LOS ANGELES -- As Gabe York dribbles across halfcourt, his head is up, eyes constantly scanning the floor on the lookout for an open teammate. The ball appears on to be on a tightly-wound yo-yo string attached to the right hand of the senior from Orange Lutheran.
A split second later, York effortlessly switches things up and heads directly toward the basket with his left. Forget about the two undersized guards tugging on his jersey in an effort to keep pace. The small forward charging straight at him offers little, or no, resistance.
A jump-stop at the free-throw line draws the attention of a pair of post players, essentially freezing the tandem in their tracks. With the focus on him, York passes up a tough jumper in the lane and tosses a well-placed bounce pass that leads to an uncontested layup.
The scenario has played out on more than a few occasions.
Nevertheless, his decision-making process has rarely wavered despite the fact opponents have regularly designed game plans around stopping York. Suppose that best explains why the Arizona-bound guard is considered one of the nation's premier players in his class.
“Teams are all over Gabe, and as a high school kid, that's tough to deal. Give him credit though, he has handled things well,'' Orange Lutheran coach Chris Nordstrom said. “I think we have seen every kind of defense. Double-teams and triple-teams. Box-and-one. Triangle-and-two. You name it, opponents have thrown it at us. I'm not sure what they will think of next.
“Gabe has a knack for making the difficult play look easy. He understands the game, he gets it. I can't tell you the number of big plays he's made for us in the biggest moments of games. He has a calmness about him. We want the ball in his hands as much as possible.''
York figures to have plenty of chances to make plays this season for the Lancers (8-2 overall), who figure to be a mainstay in the ESPNLosAngeles.com Top 20 rankings.
He did not, however, become a sensation overnight. Despite glimpses of immense potential, York had to bide his time behind several veteran players during his first two years on the varsity level at Orange Lutheran. Paying his dues was the first order of business.
When finally given the opportunity to assume some added responsibility during his junior season, York proved to be more than capable. He did a good job of making a name for himself and averaged 19.3 points, 4.3 rebounds, 2.7 assists and 2.7 steals per game a year ago.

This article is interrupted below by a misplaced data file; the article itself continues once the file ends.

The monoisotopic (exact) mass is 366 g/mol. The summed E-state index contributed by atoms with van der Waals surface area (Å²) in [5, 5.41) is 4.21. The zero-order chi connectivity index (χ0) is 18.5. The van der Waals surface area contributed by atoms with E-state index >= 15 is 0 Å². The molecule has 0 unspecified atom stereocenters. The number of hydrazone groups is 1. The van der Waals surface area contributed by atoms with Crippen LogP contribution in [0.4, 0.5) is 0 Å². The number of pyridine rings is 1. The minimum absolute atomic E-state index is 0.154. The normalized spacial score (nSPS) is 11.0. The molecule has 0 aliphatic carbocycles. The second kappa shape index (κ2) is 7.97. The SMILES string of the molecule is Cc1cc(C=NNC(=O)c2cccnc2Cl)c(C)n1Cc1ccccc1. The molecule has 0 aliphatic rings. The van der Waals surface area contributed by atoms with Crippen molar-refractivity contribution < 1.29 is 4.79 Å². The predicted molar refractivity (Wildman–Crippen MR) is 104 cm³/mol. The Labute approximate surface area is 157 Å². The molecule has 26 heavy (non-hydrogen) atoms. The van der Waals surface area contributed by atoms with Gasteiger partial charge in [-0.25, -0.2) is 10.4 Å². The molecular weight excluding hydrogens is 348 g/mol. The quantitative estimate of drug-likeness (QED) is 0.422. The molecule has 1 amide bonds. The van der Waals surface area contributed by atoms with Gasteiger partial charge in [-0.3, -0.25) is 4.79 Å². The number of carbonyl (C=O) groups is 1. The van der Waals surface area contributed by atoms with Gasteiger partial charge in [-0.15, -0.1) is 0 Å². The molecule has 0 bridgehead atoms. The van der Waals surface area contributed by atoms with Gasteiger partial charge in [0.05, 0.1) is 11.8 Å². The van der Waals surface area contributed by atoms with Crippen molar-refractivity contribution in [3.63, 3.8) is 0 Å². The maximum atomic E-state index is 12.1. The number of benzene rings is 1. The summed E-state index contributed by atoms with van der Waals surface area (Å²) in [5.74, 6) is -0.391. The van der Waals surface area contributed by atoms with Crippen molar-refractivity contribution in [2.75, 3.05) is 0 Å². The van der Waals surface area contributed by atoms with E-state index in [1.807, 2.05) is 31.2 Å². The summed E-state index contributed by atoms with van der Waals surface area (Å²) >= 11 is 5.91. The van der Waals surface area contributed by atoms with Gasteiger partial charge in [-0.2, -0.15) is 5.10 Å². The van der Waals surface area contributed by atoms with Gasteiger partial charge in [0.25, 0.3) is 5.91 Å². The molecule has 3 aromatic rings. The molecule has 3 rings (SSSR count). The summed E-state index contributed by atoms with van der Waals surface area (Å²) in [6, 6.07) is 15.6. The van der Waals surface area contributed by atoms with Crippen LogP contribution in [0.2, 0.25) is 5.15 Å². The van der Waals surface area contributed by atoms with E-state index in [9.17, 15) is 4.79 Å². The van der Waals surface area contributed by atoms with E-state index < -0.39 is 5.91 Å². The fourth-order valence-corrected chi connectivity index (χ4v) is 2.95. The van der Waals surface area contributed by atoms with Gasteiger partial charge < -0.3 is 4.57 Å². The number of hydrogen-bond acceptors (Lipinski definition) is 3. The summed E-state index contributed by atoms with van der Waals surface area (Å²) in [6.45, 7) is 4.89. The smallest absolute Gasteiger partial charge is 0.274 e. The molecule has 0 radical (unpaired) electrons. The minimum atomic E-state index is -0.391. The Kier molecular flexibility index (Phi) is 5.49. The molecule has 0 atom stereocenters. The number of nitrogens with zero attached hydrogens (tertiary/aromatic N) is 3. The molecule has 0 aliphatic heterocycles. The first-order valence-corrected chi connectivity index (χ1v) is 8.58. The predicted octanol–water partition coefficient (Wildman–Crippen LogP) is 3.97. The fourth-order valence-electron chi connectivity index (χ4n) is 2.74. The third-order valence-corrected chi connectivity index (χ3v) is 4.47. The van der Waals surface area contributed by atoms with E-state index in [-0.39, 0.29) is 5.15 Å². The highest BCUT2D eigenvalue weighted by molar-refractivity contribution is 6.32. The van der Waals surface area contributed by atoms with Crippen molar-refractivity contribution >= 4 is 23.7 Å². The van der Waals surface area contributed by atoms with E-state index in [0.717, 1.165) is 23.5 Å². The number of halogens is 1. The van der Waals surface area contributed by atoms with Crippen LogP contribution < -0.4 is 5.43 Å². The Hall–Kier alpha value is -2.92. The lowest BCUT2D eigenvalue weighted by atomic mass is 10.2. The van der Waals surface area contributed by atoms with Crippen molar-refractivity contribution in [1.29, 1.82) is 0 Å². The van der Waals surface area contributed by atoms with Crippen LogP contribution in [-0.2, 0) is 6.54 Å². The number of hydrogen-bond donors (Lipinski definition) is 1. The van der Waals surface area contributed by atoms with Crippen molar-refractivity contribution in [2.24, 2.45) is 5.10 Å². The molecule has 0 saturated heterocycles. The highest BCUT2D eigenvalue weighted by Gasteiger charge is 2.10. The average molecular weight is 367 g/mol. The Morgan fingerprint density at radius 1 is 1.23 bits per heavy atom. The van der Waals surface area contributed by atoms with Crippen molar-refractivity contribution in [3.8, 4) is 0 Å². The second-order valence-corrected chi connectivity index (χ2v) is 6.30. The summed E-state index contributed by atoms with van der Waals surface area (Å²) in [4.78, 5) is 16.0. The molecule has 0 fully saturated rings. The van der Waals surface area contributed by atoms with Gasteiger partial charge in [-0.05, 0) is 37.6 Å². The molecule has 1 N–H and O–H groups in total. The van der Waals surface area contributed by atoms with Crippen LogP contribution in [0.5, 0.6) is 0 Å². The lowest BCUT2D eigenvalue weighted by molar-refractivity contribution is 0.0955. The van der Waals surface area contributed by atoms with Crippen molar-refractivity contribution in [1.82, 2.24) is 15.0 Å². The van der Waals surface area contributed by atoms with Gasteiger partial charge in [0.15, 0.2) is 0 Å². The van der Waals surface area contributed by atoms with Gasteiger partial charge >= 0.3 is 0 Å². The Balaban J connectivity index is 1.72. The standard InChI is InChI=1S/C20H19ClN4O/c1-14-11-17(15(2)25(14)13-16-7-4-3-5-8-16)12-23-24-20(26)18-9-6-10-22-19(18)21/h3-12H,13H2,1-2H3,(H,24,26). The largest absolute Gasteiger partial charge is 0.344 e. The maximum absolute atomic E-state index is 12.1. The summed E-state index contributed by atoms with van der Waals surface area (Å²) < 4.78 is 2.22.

For an encore this season, he is averaging 27 points so far.
“It's crazy to think that two years ago, things were much different for me,'' York said. “No one knew my name. Things were much easier back then. All that has changed though. I have a big target on my back now. I know that teams are going to come after me every night.
“The attention doesn't bother me. I know I'm going to have guys draped all over me. I know guys are going to try and take me out of my game. I think I'm mature enough to take care of business. And when the focus is on me, that opens up things for my teammates.''
The focus is on York, indeed. Not only from opponents, but from college coaches and scouts, alike. He has been one of the more sought-after recruits for a while now.
USC was the first school to put a scholarship offer on the table, way back when York was a wide-eyed freshman. That did not go over well with UCLA. Accordingly, the Bruins stepped up their efforts to secure a commitment from him during his sophomore season.
Others followed suit. Seemingly every Pac-12 Conference team was interested. Also worth mentioning is his offers from powerhouse programs such as Connecticut and Kansas.
Ultimately, Arizona proved to be the best fit and York committed in mid-July. He has not thought twice about the decision since. Considered a combo-guard now, the opportunity to play point guard at the next level is presumably what attracted him most to the Wildcats.
"Gabe York is the guy that simply finds a way to score,'' said Dave Telep, a national recruiting analyst for ESPN. “His game will translate, and not only is he a shooter with range, he toughs out acrobatic finishes and has no fear going to the rim. I imagine his transition to college ball will be pretty seamless."
Accordingly, ESPN Recruiting lists York as the No. 2 player in the Southland, right behind La Verne Lutheran's Grant Jerrett. Peers such as North Hollywood Harvard-Westlake's Zena Edosomwan and Santa Ana Mater Dei's Xavier Johnson are a notch below York.
When it comes to things on the national level, York as the country's No. 8 shooting guard overall, up there with Indianapolis (IN) Hamilton Southeastern's Gary Harris and Raleigh (NC) Upper Room Christian Academy's Rodney Purvis.
Attention is something that simply comes with the territory for York.
“Sometimes I feel like there's a lot of pressure, I know all eyes are on me at times,'' York said. “It is important for me to remember to keep my composure. I know it's not all about me. Someone is always going to get the headlines, but basketball is a team game.
“Maturity has really helped my game out the past four years. I've learned a lot. There's a time for things to be about business when the opening tip is in the air. After that, being in the right frame of mind, both on and off the court, is something I take great pride in.''
Sean Ceglinsky covers preps for ESPNLosAngeles.com. Follow him on Twitter.